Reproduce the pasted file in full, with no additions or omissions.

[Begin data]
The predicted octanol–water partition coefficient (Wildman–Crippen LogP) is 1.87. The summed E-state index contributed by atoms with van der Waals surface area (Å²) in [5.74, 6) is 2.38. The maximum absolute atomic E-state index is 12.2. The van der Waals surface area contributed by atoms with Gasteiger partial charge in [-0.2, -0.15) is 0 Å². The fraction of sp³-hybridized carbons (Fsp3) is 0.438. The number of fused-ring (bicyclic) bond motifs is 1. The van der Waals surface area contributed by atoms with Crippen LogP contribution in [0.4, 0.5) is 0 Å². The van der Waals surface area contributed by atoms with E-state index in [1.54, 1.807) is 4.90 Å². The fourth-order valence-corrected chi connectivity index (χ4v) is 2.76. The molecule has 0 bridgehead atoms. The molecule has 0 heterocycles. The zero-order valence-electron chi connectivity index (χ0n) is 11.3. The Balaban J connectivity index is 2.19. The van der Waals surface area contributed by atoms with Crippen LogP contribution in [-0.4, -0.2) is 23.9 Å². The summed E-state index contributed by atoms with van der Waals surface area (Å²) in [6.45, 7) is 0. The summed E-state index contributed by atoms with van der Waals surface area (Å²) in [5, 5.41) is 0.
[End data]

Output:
The predicted octanol–water partition coefficient (Wildman–Crippen LogP) is 1.87. The summed E-state index contributed by atoms with van der Waals surface area (Å²) in [5.74, 6) is 2.38. The maximum absolute atomic E-state index is 12.2. The van der Waals surface area contributed by atoms with Gasteiger partial charge in [-0.2, -0.15) is 0 Å². The fraction of sp³-hybridized carbons (Fsp3) is 0.438. The number of fused-ring (bicyclic) bond motifs is 1. The van der Waals surface area contributed by atoms with Crippen LogP contribution in [0.4, 0.5) is 0 Å². The van der Waals surface area contributed by atoms with E-state index in [1.54, 1.807) is 4.90 Å². The fourth-order valence-corrected chi connectivity index (χ4v) is 2.76. The molecule has 0 bridgehead atoms. The molecule has 0 heterocycles. The zero-order valence-electron chi connectivity index (χ0n) is 11.3. The Balaban J connectivity index is 2.19. The van der Waals surface area contributed by atoms with Crippen LogP contribution in [-0.4, -0.2) is 23.9 Å². The summed E-state index contributed by atoms with van der Waals surface area (Å²) in [6.45, 7) is 0. The summed E-state index contributed by atoms with van der Waals surface area (Å²) in [5, 5.41) is 0.